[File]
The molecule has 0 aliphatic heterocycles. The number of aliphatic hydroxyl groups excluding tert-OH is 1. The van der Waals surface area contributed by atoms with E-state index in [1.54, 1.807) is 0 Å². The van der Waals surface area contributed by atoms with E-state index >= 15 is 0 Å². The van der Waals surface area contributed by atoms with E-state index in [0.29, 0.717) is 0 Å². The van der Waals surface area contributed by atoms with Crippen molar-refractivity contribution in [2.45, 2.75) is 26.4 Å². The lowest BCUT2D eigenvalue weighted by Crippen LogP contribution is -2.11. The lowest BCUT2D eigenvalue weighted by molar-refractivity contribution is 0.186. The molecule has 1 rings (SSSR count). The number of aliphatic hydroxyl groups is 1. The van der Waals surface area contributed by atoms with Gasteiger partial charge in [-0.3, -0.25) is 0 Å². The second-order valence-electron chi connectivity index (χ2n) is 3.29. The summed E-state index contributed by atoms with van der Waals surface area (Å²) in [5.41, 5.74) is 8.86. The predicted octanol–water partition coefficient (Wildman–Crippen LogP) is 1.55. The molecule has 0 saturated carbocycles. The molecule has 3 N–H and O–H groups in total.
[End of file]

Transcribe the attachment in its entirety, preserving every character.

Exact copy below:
The molecule has 0 aliphatic heterocycles. The number of aliphatic hydroxyl groups excluding tert-OH is 1. The van der Waals surface area contributed by atoms with E-state index in [1.54, 1.807) is 0 Å². The van der Waals surface area contributed by atoms with E-state index >= 15 is 0 Å². The van der Waals surface area contributed by atoms with E-state index in [0.29, 0.717) is 0 Å². The van der Waals surface area contributed by atoms with Crippen molar-refractivity contribution in [2.45, 2.75) is 26.4 Å². The lowest BCUT2D eigenvalue weighted by Crippen LogP contribution is -2.11. The lowest BCUT2D eigenvalue weighted by molar-refractivity contribution is 0.186. The molecule has 1 rings (SSSR count). The number of aliphatic hydroxyl groups is 1. The van der Waals surface area contributed by atoms with Gasteiger partial charge in [-0.3, -0.25) is 0 Å². The second-order valence-electron chi connectivity index (χ2n) is 3.29. The summed E-state index contributed by atoms with van der Waals surface area (Å²) in [5.41, 5.74) is 8.86. The predicted octanol–water partition coefficient (Wildman–Crippen LogP) is 1.55. The molecule has 0 saturated carbocycles. The molecule has 3 N–H and O–H groups in total.